On Monday I shared my twelfth and final book review for my 2018 Reading Challenge. This was the third consecutive year that I’ve participated in a personal Reading Challenge (here’s 2017 and 2016), and it was a highlight of my reading life in 2018. Just for fun, let’s take one last look at the categories I chose for my Challenge this year: 

These categories were designed to give me flexibility within my book choices, while also guiding me to new territory with my reading. And as anticipated, the Challenge was successful in helping me veer from my well-trodden literary paths and break new ground in my reading life. Most—if not all—of the books I read for this year’s Challenge were titles I wouldn’t have otherwise chosen for myself. Mission accomplished! 

Here’s a quick glimpse at my selections, as well as links to the original reviews:

Grace Based Parenting And Every Day the Way Home Gets Longer and Longer + Of Mice and Men + What It Is Is Beautiful + 7 Women and the Secret of Their Greatness + Between the World and Me  + Giant Days + From the Ashes + How to Read a Dress + Peace Like a RiverStay With Me Bluebird, Bluebird

I had remarkable luck with the book selections themselves: five received 4.5 or 5 stars from me, and even the books that weren’t favorites were titles I’m glad to have read. And beyond just leading me to some great books, the Challenge provided me with many insights about my reading life. While I could easily have listed more, here’s one key takeaway from each month:

January: I liked starting off 2018 with a book related to my Word for the year; it offered clarity on my word and helped set the tone for my year. I’ll be keeping with this tradition for as long as I claim an annual Word.

February: really love novellas, especially ones from masterful wordsmiths who can infuse a lot of meaning into a brief story.

March: Not every classic is worth reading. (For the record, I didn’t hate this classic and don’t regret reading it, but it isn’t one I’d recommend to others.)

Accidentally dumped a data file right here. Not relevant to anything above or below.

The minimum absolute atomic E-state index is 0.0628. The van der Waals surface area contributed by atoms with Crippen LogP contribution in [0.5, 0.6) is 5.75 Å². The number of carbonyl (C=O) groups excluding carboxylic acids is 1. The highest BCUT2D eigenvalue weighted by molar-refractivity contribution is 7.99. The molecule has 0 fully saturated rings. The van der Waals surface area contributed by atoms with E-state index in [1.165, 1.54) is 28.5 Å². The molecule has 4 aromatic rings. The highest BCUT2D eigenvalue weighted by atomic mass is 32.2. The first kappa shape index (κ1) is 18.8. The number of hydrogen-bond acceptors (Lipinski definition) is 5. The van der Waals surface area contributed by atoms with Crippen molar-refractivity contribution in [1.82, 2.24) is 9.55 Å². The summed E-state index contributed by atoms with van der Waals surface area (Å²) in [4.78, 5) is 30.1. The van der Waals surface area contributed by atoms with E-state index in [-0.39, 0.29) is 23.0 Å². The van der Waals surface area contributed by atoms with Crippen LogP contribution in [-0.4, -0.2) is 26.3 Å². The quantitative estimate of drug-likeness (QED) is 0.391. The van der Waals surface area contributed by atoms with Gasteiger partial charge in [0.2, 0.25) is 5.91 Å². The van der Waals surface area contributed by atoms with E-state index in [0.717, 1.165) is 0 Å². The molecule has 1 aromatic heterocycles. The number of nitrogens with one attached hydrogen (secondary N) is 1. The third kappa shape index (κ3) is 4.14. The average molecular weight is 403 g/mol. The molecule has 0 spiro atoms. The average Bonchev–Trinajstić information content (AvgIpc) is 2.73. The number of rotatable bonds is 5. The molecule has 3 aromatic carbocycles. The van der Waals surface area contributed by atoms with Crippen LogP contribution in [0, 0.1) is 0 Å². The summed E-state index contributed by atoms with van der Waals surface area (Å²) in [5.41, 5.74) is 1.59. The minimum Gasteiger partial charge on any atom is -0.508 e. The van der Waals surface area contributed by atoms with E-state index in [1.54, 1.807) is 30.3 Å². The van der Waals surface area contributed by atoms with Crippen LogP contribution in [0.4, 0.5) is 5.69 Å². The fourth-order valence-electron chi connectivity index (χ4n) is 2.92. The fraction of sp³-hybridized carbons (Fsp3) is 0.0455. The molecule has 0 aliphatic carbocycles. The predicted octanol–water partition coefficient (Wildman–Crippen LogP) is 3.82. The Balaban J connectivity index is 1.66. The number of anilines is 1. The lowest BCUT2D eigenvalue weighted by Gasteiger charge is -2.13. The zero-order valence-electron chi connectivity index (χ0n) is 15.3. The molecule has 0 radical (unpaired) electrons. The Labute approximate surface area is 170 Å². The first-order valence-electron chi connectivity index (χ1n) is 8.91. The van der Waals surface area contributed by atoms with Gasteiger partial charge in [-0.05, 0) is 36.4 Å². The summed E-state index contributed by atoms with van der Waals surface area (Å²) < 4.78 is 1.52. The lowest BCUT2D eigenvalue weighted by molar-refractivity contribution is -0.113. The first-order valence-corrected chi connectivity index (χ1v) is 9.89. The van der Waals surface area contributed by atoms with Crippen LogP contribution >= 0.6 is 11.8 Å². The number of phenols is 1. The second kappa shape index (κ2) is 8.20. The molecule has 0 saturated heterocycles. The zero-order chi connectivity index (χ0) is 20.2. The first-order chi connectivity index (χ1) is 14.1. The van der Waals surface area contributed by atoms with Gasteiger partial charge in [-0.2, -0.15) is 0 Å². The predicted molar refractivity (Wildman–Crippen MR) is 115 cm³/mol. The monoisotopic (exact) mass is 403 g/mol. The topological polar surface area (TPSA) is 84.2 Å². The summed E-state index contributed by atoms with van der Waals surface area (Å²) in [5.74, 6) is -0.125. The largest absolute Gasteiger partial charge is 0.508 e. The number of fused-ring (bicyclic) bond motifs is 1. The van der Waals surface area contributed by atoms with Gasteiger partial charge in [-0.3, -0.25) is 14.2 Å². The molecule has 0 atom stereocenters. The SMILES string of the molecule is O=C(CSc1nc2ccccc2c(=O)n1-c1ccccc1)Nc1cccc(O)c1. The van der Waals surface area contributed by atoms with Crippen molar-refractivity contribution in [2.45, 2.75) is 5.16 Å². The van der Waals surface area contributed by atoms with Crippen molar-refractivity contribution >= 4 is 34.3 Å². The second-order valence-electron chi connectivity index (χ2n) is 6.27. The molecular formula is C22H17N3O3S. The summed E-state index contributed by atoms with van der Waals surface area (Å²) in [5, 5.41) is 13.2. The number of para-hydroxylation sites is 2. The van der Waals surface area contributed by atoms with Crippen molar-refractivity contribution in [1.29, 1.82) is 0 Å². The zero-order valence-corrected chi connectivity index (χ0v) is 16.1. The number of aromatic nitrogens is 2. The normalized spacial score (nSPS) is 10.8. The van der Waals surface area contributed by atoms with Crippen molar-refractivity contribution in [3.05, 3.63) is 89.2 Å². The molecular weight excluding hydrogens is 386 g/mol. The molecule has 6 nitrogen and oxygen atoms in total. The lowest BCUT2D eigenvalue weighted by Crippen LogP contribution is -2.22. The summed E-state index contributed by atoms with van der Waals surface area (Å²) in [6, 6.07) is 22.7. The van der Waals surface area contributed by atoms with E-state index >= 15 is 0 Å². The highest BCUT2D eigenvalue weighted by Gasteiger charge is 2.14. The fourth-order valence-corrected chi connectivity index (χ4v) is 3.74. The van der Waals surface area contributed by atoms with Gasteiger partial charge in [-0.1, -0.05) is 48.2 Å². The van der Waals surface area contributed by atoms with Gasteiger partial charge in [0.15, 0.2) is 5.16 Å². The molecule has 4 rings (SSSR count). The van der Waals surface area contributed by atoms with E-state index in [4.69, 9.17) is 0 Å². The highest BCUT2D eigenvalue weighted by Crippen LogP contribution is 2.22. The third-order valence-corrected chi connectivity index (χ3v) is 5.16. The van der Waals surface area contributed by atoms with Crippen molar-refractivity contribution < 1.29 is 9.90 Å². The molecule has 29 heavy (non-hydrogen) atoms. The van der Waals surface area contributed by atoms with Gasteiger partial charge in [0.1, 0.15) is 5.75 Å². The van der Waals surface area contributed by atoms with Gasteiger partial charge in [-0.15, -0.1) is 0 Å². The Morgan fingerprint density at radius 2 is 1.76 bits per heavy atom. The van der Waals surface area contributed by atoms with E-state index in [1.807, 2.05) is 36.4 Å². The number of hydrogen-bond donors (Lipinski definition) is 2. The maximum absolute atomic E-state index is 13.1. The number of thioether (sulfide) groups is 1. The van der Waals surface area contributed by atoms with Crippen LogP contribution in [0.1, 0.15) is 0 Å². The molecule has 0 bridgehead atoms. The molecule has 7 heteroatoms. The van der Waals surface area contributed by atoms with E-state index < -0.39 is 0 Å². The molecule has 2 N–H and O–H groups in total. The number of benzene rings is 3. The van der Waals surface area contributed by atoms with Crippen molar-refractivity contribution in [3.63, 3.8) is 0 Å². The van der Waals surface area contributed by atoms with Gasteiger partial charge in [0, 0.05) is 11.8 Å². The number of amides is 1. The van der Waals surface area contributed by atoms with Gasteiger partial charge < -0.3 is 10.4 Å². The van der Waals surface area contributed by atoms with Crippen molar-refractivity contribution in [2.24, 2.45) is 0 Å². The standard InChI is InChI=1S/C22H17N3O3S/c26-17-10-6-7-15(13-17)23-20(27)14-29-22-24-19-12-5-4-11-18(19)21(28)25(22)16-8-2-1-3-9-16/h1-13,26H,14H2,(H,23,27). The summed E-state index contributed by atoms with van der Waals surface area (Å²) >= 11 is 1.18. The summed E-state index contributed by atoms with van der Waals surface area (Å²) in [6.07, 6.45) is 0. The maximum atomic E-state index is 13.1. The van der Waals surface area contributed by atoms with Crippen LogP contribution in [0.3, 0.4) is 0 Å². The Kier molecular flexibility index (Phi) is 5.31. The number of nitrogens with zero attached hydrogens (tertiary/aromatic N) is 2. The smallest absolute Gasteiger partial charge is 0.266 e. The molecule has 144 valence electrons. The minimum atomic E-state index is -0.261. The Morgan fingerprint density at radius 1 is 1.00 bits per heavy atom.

April: I need more poetry in my life. 

May: I like learning about historical figures, but don’t necessarily enjoy biography compilations; in the future I’ll read about one historical figure at a time. 

June: Reading about polarizing current events is bad for my blood pressure but good for keeping me on my toes and stretching my mind. 

July: It really isn’t scary to ask a librarian for book suggestions. Also (my biggest reading-related shocker of the year): graphic novels are pretty awesome!

August: There’s always room for another smart, engaging mystery series in my life.

September: Textbooks can make for delightful reading, particularly when beautiful images are involved. 

October: If a book’s been on my TBR for years and I’m still hearing good things about it, I should do everything I can to get my hands on a copy. 

November: Books by diverse authors, set in an unfamiliar setting, are challenging but rewarding reads. 

DecemberNot every award-winning book is boring; some are truly deserving of the accolades. 

While this year’s Challenge played a key role in bringing diversity to my reading life in 2018, I believe that the value of a Reading Challenge has run its course for me. Thanks to three years of successful Challenges, I’ve grown more comfortable with seeking out new topics and genres, and tackling books that are more “important” than “fun.” In order to make room for some new reading goals and book-related blog content, I won’t be taking on another Reading Challenge in 2019, but my past challenges have equipped me to be a more adventurous and well-rounded reader next year and beyond. 

Did you participate in a Reading Challenge in 2018? How did it go? Did it teach you anything new about your reading habits? Will you be tackling a new Challenge next year? I’d love to hear about it! 

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